One way to go about regularizing this path is the
regularize utility function provided by
stmove. In order to use this function, we’ll need to revert from the simple features geometry column that we’ve just created to x and y coordinates. The data frame that we’ll need to feed into the
regularize function consists of those two correctly projected coordinate columns, a datetime column (renamed “date” to appease the inner workings of the function), and the id column (not particualrly relevant here, but it would be important to maintain if we were preprocessing/analyzing multiple individuals simultaneously). We’ll also eliminate the geometry column by setting it to NULL. This final data frame will have 51832 rows and 4 columns.
The results is a much more informative, temporally-regularized path. In addition to the coordinates, timestamps, and id columns we fed into the function, we have several additional columns that were created when the trajectory was converted to an ltraj object in the
regularize function. One last step we’ll need to undertake is to determine if that regularization process (or the data collection process itself) resulted in any gaps in the data. The regularization function will fill in NA values for the x and y coordinates at timestamps that we expect to have a reading, but where none is available. Using a table, we can ascertain the frequency of such gaps in our path:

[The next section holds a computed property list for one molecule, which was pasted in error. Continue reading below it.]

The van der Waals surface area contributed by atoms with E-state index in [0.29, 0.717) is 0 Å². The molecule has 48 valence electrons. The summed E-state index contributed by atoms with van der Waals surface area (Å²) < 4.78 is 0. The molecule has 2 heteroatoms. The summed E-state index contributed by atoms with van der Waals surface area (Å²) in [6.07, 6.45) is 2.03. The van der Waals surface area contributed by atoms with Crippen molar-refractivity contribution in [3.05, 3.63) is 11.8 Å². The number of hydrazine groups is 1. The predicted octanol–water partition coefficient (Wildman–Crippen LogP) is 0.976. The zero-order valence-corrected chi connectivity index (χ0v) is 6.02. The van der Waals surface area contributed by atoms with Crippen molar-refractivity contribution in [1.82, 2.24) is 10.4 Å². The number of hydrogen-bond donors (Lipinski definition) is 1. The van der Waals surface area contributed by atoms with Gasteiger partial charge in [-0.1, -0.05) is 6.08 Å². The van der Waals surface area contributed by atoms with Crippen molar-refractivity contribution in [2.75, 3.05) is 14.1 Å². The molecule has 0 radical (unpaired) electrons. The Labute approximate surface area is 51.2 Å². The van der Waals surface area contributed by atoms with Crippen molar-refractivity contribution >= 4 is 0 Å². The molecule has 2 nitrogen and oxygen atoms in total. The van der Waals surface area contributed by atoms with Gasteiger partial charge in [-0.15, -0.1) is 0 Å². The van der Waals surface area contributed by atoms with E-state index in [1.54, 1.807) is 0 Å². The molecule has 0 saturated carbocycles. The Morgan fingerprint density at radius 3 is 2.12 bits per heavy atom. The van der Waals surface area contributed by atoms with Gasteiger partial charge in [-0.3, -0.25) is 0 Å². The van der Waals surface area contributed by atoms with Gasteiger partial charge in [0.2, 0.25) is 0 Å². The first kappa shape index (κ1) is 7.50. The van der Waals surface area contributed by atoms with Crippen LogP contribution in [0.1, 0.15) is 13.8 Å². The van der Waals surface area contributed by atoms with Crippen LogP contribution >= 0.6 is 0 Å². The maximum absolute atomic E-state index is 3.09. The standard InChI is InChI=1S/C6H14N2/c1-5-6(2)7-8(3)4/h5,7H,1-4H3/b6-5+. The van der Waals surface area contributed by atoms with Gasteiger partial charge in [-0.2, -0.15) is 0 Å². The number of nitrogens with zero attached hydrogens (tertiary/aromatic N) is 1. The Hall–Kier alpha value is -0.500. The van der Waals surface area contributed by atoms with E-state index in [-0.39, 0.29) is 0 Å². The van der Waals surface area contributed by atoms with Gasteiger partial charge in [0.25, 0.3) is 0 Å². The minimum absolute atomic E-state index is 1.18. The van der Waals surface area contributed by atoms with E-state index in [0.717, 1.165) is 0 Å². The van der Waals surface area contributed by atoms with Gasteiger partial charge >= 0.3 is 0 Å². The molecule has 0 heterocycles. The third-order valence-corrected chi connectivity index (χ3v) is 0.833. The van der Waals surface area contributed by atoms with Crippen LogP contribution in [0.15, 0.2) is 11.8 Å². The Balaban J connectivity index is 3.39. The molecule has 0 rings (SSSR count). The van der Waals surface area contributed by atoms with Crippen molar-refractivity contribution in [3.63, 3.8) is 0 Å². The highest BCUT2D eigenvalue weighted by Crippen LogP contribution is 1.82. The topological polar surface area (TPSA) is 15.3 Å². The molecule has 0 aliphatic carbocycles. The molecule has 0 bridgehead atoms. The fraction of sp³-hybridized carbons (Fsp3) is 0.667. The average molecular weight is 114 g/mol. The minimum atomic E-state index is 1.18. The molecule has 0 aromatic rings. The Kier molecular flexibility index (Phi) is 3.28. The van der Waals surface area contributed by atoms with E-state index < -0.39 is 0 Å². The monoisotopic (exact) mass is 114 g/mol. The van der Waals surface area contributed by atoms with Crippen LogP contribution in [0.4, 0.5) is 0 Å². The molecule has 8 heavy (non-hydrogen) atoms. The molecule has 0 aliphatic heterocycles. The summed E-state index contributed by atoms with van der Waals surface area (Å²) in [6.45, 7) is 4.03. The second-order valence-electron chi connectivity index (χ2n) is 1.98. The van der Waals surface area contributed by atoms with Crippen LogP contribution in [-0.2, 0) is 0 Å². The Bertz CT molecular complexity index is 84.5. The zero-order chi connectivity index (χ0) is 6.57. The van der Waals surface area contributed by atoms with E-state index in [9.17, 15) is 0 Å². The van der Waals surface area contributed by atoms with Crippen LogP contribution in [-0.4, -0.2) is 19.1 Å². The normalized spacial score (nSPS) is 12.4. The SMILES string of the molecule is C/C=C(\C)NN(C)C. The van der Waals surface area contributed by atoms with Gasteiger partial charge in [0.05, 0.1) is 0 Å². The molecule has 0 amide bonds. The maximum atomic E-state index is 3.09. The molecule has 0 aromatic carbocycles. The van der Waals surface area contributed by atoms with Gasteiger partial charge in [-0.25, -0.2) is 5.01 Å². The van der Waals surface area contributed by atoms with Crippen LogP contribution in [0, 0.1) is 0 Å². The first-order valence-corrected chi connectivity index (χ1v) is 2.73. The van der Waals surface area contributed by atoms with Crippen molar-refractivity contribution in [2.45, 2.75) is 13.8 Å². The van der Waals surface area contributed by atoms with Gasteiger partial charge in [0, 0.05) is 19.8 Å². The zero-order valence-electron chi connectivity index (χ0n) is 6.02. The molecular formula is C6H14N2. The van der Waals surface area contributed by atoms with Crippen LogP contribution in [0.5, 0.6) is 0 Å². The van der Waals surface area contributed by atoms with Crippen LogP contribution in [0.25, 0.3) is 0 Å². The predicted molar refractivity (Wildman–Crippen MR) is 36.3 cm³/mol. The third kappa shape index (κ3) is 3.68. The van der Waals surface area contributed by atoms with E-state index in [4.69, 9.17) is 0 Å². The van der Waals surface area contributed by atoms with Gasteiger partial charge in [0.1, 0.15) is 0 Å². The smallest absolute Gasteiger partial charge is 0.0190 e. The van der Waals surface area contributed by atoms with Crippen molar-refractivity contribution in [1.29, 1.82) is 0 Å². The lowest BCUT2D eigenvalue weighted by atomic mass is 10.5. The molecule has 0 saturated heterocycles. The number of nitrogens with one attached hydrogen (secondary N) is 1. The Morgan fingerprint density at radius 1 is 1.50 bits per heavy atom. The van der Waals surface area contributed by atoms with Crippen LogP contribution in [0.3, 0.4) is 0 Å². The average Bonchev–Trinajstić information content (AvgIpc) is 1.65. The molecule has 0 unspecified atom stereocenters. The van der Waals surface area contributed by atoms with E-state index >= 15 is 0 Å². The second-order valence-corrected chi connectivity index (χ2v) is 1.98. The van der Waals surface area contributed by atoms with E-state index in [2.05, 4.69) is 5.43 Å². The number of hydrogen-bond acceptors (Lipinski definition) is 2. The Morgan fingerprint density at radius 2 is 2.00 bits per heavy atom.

## ## FALSE TRUE ## 26249 31
It appears we have only 31 missing points! That is astoundingly few for a trajectory that has 26209 points! We’ll still need to fill in those gaps to make sure our downstream analyses work. One way to do that is with the
kalman utility function provided by
## Warning in StructTS(data, ...): possible convergence problem: 'optim' gave ## code = 52 and message 'ERROR: ABNORMAL_TERMINATION_IN_LNSRCH'
## ## FALSE ## 26280
This function may take some time to run, but its doing some extraordinary things under the hood. Using all of the known points and the distribution of step lengths between them, the algorithm interpolates any missing points that we have. This process should be used with some discernment, however. In this case, the proportion of missing points to known points is so low that we should have no problem filling in those gaps, but other trajectories may be riddled with missing points once they have been temporally regularized. In such cases, the interpolation process may lose some of its integrity, as the model has less information with which to predict those unknown values. We would not recommend relying upon the Kalman smoothing approach implemented in